“That’s an example of it telling you it has found a lot of documents that are similar documents, derived from the text within them and from the metadata, not from words you have fed it,” he explains.
The more technology forms a part of our work and personal lives, the faster the data mass will expand and multiply; at least until we learn to store it in a more organised way and delete duplicated or obsolete files. But also growing is the ability of e-disclosure technology, which began in the litigation context, but is about to spread its wings far wider to adapt to handle those volumes, boosted by ever-increasing processing power.
As Mr Neicho concludes: “This problem is not going to go away, so we need to deal with it.”
THE RIGHT TO BE FORGOTTEN
Next month sees the deadline for European Union member states to reach a possible agreement which could impact businesses across Europe – the General Data Protection Regulation.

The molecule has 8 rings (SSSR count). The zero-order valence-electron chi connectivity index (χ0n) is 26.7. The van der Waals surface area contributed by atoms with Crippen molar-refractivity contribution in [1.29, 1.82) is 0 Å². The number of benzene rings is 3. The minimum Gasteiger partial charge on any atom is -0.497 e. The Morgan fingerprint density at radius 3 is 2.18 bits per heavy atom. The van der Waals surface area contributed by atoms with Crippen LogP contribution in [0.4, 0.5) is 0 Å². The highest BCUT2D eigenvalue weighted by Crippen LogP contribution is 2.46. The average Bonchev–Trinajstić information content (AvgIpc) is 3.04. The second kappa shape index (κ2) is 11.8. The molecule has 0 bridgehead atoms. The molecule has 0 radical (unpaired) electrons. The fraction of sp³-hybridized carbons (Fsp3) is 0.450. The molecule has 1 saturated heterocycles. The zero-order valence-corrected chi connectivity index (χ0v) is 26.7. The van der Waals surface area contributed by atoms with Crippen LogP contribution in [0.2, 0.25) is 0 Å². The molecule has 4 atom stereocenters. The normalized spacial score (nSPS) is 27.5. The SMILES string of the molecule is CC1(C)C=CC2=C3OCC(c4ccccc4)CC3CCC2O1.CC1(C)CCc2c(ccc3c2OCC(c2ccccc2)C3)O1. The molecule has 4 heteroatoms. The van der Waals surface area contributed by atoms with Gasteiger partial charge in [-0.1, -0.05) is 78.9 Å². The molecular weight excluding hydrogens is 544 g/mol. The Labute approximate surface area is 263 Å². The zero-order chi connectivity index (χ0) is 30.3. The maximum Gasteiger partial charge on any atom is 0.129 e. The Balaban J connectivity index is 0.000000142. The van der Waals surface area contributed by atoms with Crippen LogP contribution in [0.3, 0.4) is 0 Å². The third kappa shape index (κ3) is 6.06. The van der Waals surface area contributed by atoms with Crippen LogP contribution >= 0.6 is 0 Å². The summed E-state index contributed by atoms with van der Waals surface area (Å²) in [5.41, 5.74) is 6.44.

The new regulation is a much needed update, given that Europe is currently operating under a set of rules created in 1995 when there were only around 23,500 websites on the internet, and social media and cloud computing did not even exist. The final version of the rules look set to be agreed in December, following many years of consultation, and will become law in two years’ time.
It will apply not just to EU-based companies, but any business – including US corporates – that “touches” the data of an EU citizen.